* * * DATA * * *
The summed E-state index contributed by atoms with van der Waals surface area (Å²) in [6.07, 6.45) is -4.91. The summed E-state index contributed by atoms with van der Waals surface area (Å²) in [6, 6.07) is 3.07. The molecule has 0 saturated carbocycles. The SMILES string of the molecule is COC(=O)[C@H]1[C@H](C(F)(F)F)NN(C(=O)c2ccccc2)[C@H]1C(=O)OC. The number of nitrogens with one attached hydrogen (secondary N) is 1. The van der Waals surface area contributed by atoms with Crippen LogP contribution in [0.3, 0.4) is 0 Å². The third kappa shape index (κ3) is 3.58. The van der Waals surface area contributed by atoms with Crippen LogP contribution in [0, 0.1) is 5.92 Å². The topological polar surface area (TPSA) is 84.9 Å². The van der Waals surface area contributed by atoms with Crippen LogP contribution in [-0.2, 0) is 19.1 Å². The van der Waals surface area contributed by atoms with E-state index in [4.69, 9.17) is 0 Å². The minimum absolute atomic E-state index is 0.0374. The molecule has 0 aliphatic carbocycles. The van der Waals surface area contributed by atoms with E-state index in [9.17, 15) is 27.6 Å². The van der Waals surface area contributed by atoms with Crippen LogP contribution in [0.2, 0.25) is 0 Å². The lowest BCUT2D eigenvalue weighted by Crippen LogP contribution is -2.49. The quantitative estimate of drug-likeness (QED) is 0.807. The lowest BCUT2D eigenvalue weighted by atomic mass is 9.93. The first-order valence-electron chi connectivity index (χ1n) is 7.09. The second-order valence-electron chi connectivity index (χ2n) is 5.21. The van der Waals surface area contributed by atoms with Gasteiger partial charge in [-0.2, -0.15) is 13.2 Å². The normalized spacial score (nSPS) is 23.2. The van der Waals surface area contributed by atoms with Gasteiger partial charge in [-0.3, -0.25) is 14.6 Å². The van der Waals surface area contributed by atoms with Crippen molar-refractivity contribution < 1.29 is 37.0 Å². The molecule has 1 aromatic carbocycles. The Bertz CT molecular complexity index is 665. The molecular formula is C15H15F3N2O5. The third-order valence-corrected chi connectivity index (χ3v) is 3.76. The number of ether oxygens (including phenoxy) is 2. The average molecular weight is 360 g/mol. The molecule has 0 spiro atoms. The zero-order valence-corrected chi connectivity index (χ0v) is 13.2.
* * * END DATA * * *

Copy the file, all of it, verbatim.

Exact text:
The summed E-state index contributed by atoms with van der Waals surface area (Å²) in [6.07, 6.45) is -4.91. The summed E-state index contributed by atoms with van der Waals surface area (Å²) in [6, 6.07) is 3.07. The molecule has 0 saturated carbocycles. The SMILES string of the molecule is COC(=O)[C@H]1[C@H](C(F)(F)F)NN(C(=O)c2ccccc2)[C@H]1C(=O)OC. The number of nitrogens with one attached hydrogen (secondary N) is 1. The van der Waals surface area contributed by atoms with Crippen LogP contribution in [0.3, 0.4) is 0 Å². The third kappa shape index (κ3) is 3.58. The van der Waals surface area contributed by atoms with Crippen LogP contribution in [0, 0.1) is 5.92 Å². The topological polar surface area (TPSA) is 84.9 Å². The van der Waals surface area contributed by atoms with Crippen LogP contribution in [-0.2, 0) is 19.1 Å². The van der Waals surface area contributed by atoms with E-state index in [4.69, 9.17) is 0 Å². The minimum absolute atomic E-state index is 0.0374. The molecule has 0 aliphatic carbocycles. The van der Waals surface area contributed by atoms with E-state index in [9.17, 15) is 27.6 Å². The van der Waals surface area contributed by atoms with Crippen LogP contribution in [0.2, 0.25) is 0 Å². The lowest BCUT2D eigenvalue weighted by Crippen LogP contribution is -2.49. The quantitative estimate of drug-likeness (QED) is 0.807. The lowest BCUT2D eigenvalue weighted by atomic mass is 9.93. The first-order valence-electron chi connectivity index (χ1n) is 7.09. The second-order valence-electron chi connectivity index (χ2n) is 5.21. The van der Waals surface area contributed by atoms with Gasteiger partial charge in [-0.2, -0.15) is 13.2 Å². The normalized spacial score (nSPS) is 23.2. The van der Waals surface area contributed by atoms with Gasteiger partial charge in [-0.3, -0.25) is 14.6 Å². The van der Waals surface area contributed by atoms with Crippen molar-refractivity contribution < 1.29 is 37.0 Å². The molecule has 1 aromatic carbocycles. The Bertz CT molecular complexity index is 665. The molecular formula is C15H15F3N2O5. The third-order valence-corrected chi connectivity index (χ3v) is 3.76. The number of ether oxygens (including phenoxy) is 2. The average molecular weight is 360 g/mol. The molecule has 0 spiro atoms. The zero-order valence-corrected chi connectivity index (χ0v) is 13.2.